Heart disease, frown lines and obesity in women can be symptoms of a stressful marriage.
Hang up the phone.
Leave the house. Put down the donut. Separate yourself. New news out of the UK shows that having a stressful marriage can increase a woman's risk of heart disease. So if your marriage is giving you more misery than pleasure, according to this study, it's best to break it off before your health takes a downward spiral.
Turns out, being in a stressful, strained relationship not only increases blood pressure, it also increases the wives' cholesterol and obesity rates.
But don't think only the women suffer from these bad relationships. Their male counterparts, otherwise know as their husbands, also suffer from depression and stress. It doesn't just manifest itself in disease.
Hey, I say use this to your advantage. The next time you're in a fight with your man, storm out of the room while exclaiming at the top of your lungs, "At least I'm not giving you heart disease!"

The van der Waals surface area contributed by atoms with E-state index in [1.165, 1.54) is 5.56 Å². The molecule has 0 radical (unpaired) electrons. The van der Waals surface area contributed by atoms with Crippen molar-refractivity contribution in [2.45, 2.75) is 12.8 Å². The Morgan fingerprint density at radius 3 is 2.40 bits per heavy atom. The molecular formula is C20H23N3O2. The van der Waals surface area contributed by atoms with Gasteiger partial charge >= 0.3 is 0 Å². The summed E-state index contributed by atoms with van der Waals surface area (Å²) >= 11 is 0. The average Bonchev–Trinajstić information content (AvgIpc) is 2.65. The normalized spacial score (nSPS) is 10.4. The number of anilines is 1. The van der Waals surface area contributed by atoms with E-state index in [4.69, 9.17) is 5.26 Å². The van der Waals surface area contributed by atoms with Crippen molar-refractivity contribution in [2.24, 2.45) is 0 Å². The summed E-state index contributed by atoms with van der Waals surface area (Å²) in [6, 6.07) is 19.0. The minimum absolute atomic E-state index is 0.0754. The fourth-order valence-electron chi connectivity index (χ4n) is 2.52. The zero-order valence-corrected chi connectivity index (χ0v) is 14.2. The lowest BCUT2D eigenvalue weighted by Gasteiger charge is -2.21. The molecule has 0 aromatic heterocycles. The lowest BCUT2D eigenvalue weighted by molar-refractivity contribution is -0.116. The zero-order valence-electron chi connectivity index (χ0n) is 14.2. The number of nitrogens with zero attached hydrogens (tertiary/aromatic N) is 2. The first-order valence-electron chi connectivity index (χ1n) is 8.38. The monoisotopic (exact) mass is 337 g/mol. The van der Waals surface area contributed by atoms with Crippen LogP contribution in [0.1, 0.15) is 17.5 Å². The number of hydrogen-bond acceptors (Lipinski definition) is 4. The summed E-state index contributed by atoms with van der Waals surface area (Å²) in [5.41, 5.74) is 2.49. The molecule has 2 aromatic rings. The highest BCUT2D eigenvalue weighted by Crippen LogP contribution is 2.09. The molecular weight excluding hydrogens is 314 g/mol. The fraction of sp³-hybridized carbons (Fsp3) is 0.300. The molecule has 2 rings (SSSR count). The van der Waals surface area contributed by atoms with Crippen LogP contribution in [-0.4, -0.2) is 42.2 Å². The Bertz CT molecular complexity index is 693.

And, oh snap, he can't say a thing.
"If you are interested in your cardiovascular risk—and we all should be because it is the leading killer for both genders—we should be concerned about not just traditional risk factors [such as blood pressure and cholesterol] but the quality of our emotional and family lives," said a researcher.
And, Nancy Henry, a psychologist who worked on the study follows by saying, "We know from previous research that women are more sensitive and responsive to relationship problems than men. Improving aspects of intimate relationships might help your emotional and physical well-being."
In light of all this info, I have to wonder what kind of disease you get from working in a bad work environment.
Think about it, people—take care of your ticker!
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